Redesigning HackerRank's Community

Redesigning HackerRank's Community

Project title
Redesigning HackerRank's Community
Product designUIUX

The HackerRank community is the most significant learning and competition community for programmers. It currently has over 6 million registered developers who actively use the HackerRank community to practice coding, participate in contests, and prepare for coding interviews.


5 Months : Dec 2020 - Present

The Problem

HackerRank has a strong brand with various developers’ cohorts resulting in almost 1M unique sign-ins a month.

It is this population that enables us to build and launch highly successful new products. In recent times, the community’s growth rate has been flat, and it needed immediate attention.


HackerRank attracts two primary personas: Learners and Job Seekers. We focused on both personas equally, and the growth rate had been flat in 2020-21. So we wanted to concentrate on one and de-prioritize the other one.


We surveyed 360 users to understand our community better and found that 63% of our users are here to prepare for jobs, and 31% of our users are here to improve coding skills(learners). From the survey, we learned that most community developers come to HackerRank to prepare for jobs, and we wanted to focus on this cohort as this was also the most relevant one for other parts of HackerRank. We planned to double down on this persona and sideline anything that doesn’t help job seekers.

The Challenge

Our objective in 2021 was to attract more job seekers and help them prepare for job interviews in the shortest amount of time and effort.

User Interviews

After speaking to several developers who have recently changed their jobs or got their first job, we gained several insights and identified their pain points.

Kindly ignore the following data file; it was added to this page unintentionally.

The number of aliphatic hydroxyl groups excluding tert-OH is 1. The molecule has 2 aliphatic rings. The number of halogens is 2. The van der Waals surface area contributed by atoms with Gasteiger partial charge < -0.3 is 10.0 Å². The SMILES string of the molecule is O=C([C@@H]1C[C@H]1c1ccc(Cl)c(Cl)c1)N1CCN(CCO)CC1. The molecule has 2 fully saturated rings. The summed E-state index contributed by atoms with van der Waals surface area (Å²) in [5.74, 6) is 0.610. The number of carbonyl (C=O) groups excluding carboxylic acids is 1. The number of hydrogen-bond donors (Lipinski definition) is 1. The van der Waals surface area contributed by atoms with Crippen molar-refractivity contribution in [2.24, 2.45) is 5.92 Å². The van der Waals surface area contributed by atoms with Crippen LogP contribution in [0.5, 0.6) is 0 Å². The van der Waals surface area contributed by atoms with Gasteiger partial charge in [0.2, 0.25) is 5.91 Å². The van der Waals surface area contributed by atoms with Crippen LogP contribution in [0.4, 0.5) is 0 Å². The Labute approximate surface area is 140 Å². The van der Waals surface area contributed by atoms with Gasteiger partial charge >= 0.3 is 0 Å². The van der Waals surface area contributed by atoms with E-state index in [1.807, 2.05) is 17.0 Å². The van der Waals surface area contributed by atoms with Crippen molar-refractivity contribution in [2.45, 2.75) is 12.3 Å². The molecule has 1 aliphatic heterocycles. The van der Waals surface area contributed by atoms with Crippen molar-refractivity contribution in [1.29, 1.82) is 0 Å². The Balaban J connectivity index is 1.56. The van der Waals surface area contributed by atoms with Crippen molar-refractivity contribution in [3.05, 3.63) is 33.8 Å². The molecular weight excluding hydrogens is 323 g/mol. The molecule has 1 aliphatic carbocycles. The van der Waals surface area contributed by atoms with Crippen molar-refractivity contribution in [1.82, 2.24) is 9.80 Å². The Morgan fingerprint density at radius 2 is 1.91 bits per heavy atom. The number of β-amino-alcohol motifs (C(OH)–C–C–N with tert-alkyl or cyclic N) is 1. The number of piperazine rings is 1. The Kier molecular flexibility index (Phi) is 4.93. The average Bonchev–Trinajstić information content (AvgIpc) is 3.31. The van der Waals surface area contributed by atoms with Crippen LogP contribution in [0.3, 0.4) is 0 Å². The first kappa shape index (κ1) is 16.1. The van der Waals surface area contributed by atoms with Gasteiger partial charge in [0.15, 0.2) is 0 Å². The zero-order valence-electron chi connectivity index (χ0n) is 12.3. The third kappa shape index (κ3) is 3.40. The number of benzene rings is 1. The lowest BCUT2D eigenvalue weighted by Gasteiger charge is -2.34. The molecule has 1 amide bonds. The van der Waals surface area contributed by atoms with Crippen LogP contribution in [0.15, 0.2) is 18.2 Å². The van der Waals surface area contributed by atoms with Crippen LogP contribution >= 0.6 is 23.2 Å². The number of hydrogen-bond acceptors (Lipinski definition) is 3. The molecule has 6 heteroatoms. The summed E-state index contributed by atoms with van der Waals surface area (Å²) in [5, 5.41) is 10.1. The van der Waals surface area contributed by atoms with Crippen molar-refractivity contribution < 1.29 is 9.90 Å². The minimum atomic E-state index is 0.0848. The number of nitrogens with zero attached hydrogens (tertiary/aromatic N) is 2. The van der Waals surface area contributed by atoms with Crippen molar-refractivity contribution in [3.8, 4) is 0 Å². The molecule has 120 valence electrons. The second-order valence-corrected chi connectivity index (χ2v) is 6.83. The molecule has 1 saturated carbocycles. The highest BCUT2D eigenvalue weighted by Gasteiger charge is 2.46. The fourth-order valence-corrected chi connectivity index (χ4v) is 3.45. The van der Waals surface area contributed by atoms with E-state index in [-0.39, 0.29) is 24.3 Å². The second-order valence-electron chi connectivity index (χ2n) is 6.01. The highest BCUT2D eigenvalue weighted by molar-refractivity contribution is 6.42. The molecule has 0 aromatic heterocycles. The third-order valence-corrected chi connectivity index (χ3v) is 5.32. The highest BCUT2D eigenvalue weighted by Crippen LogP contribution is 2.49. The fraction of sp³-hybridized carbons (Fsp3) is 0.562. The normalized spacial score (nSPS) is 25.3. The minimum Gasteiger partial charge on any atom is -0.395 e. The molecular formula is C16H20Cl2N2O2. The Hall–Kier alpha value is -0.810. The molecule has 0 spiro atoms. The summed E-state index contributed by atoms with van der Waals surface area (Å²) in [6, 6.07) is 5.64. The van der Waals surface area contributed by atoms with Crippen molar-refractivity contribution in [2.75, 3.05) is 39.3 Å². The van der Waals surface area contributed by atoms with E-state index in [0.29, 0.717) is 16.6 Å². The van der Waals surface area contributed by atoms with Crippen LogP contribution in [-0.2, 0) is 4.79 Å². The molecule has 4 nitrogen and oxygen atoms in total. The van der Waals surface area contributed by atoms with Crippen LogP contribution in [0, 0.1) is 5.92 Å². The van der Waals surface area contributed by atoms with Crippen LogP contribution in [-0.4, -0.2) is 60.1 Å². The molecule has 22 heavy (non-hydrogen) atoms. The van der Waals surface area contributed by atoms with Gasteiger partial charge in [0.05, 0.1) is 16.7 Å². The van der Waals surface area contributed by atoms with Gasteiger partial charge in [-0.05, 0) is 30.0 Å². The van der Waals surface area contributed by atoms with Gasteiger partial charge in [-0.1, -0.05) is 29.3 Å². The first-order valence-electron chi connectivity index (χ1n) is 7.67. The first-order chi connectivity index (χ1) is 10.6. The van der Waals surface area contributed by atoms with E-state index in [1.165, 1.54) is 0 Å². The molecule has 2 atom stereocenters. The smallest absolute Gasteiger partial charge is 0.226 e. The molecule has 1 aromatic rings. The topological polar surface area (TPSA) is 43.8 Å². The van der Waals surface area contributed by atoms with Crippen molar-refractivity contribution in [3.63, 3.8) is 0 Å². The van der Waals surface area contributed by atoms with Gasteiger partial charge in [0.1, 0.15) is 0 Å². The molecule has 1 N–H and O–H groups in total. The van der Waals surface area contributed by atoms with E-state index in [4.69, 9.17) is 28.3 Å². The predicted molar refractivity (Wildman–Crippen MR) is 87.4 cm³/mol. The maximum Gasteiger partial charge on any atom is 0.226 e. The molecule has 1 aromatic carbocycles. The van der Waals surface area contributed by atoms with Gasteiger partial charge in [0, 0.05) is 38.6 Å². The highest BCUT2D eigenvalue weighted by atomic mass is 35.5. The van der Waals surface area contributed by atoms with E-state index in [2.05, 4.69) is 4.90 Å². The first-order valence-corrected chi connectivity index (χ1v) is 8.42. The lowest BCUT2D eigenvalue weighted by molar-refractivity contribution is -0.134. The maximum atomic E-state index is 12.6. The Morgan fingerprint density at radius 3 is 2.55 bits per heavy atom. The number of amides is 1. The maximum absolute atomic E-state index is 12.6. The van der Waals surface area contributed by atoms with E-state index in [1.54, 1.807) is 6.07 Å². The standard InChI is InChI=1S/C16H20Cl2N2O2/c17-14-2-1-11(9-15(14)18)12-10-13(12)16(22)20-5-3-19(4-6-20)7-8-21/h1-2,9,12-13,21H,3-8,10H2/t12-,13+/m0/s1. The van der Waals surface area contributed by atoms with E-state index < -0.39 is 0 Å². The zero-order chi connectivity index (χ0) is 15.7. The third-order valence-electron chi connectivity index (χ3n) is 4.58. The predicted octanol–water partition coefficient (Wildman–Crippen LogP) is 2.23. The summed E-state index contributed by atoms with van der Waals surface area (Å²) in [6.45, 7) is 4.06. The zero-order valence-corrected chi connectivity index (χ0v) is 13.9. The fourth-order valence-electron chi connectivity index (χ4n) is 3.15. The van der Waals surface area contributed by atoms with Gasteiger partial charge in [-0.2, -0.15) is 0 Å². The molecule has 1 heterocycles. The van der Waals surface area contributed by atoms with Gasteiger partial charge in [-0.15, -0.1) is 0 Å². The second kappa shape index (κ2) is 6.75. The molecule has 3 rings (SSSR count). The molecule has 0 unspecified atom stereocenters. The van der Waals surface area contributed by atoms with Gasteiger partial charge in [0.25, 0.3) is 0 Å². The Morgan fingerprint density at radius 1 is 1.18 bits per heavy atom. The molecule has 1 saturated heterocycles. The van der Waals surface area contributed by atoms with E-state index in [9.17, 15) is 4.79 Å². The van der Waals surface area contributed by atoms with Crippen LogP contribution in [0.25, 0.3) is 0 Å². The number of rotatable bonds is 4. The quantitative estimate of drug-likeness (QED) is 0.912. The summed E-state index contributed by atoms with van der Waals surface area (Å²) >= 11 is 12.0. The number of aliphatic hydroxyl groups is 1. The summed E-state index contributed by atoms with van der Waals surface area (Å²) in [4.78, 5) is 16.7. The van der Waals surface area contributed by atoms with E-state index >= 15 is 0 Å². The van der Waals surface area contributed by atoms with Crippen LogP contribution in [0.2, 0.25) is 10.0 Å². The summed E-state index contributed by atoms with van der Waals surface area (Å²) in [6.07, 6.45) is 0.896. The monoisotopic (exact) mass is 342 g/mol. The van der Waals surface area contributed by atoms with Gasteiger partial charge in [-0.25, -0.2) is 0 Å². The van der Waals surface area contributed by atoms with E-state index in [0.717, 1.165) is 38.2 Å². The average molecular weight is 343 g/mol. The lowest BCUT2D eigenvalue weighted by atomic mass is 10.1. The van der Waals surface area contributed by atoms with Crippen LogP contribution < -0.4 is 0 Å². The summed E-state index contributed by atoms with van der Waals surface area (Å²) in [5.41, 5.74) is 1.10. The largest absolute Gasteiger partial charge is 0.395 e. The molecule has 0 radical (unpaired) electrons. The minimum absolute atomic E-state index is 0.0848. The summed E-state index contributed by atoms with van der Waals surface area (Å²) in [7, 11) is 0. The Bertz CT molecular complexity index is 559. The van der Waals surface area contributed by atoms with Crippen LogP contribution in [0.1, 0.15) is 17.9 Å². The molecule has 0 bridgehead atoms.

Some of them were:

There is a lot of content out there, and it isn't easy to understand where to start.

Following are the quotes from developer interviews:

  • "I had to establish the structure for study, which gets hard when deadlines are close."
  • "There is a lot of content, but nothing is compiled properly. Articulation of the resources could be better."

Do not know how are interviews conducted at different companies and how should I prepare for them.

Both Students and Professionals spend a lot of time on discussion forums to look at past interview questions and others' interview experiences. Past interview questions and company-wise interview preparation kits are prevalent among professional developers because they give them direction to prepare.

User Personas

Based on the interviews, we built out two key personas that aligned with our primary persona: Job Seeker.

  • Student
  • Professional


The Breakdown

Large projects have their pros and cons. The pros of it are that we get to break down the task into smaller chunks. It gives us a chance to understand and gain insights into a future piece from the previous one. The pieces should also be interconnected so that the insights from them are helpful for the next part.

The Goal

Our overall objective in 2021 is to help job seekers ease their interview preparation.